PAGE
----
Frank Berendse, Emeritus professor at the University of Wageningen, suggests in his article in ‘Nature’ magazine to fundamentally reform the new Common agricultural Policy as from 2020 to be able to ensure the future of  European Agriculture and nature. He recommends a new progressive tax on artificial fertilizers, pesticides and imported fodder, charged per surface unit of land. Berendse suggests to include this taxes in a third pillar of the CAP. He further concludes that this will make the CAP more balanced, because farmers who provide societal services will be rewarded for their efforts (like cutting hedges) and the polluter will have to pay and also thi will lead to remarkable, price driven changes in the selling of sustainable products. Eventually, this will make healthy and ‘clean’ food available for every European.

Taxation or Rural Development Funding?

Many Member States are offering rural development funding to farmers to encourage them to introduce crop-specific integrated pest management, and as a result reduce pesticide use. So while some MS are taking a stick approach towards pesticides use reductions (applying pesticide taxations) others are taking a carrot approach (offering more EU funding through rural development).

PAN Europe has been discussing how to reduce pesticide-use through taxation. While PAN Europe’s members all agree on the need to eliminate reduced VAT levels, our members are divided as to whether pesticide taxation (the stick approach) or more funding on rural development (the carrot approach) is the way forward. Often it is members in the new MS where CAP support levels are still being phased in who are reluctant to introduce taxation.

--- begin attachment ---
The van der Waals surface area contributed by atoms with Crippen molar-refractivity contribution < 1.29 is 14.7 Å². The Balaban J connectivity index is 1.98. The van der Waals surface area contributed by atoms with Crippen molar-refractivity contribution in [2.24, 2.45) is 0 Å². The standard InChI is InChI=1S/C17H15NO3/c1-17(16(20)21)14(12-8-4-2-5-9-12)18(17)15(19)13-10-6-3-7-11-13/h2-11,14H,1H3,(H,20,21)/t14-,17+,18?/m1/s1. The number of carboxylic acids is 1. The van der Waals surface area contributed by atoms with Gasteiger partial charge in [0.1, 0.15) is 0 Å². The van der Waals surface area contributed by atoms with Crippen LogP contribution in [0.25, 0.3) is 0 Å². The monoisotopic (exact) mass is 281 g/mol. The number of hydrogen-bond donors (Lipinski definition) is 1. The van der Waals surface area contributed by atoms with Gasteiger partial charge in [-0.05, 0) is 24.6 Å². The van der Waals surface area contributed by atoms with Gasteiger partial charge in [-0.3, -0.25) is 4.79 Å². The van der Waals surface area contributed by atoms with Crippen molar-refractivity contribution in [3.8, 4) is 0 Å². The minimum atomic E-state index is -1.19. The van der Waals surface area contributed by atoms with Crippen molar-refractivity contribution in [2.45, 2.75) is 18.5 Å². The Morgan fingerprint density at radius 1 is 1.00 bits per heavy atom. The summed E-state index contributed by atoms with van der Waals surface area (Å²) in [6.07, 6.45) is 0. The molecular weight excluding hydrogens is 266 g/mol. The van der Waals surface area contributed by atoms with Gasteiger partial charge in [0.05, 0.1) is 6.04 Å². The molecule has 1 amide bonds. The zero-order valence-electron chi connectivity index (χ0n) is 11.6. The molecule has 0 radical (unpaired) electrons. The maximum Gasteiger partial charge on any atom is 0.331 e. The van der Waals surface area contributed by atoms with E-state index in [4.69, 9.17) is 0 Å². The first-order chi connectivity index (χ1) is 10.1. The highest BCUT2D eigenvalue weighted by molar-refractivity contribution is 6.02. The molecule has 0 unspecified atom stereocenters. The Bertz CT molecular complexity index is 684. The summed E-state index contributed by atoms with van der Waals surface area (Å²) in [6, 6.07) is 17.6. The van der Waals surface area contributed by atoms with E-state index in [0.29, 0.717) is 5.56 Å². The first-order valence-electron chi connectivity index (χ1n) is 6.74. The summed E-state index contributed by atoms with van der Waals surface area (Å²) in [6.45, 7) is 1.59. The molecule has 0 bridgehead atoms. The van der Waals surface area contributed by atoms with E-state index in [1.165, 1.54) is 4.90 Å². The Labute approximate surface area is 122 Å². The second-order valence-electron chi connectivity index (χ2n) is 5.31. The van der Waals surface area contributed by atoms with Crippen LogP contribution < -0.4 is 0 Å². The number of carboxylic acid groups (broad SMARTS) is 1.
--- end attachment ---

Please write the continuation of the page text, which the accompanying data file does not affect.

As a result we – together with our members and other Brussels based NGOs– will work together so that the low VAT on pesticides is stopped, in some MS we will work for introduction of a pesticide tax, while in others working for development of solid rural development measures.

This conversation helps come closer to reaching the objectives from the Communication of the Roadmap to a Resource Efficient Europe: to reduce resource inputs in food production by 20% by 2020 (page 18), and sets specific targets on introduction of environmental taxes (page 11).

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PAN Europe gratefully acknowledges the financial support from the European Union, European Commission, DG Environment, Life+ programme. Sole responsibility for this publication lies with the authors and the funders are not responsible for any use that may be made of the information contained herein.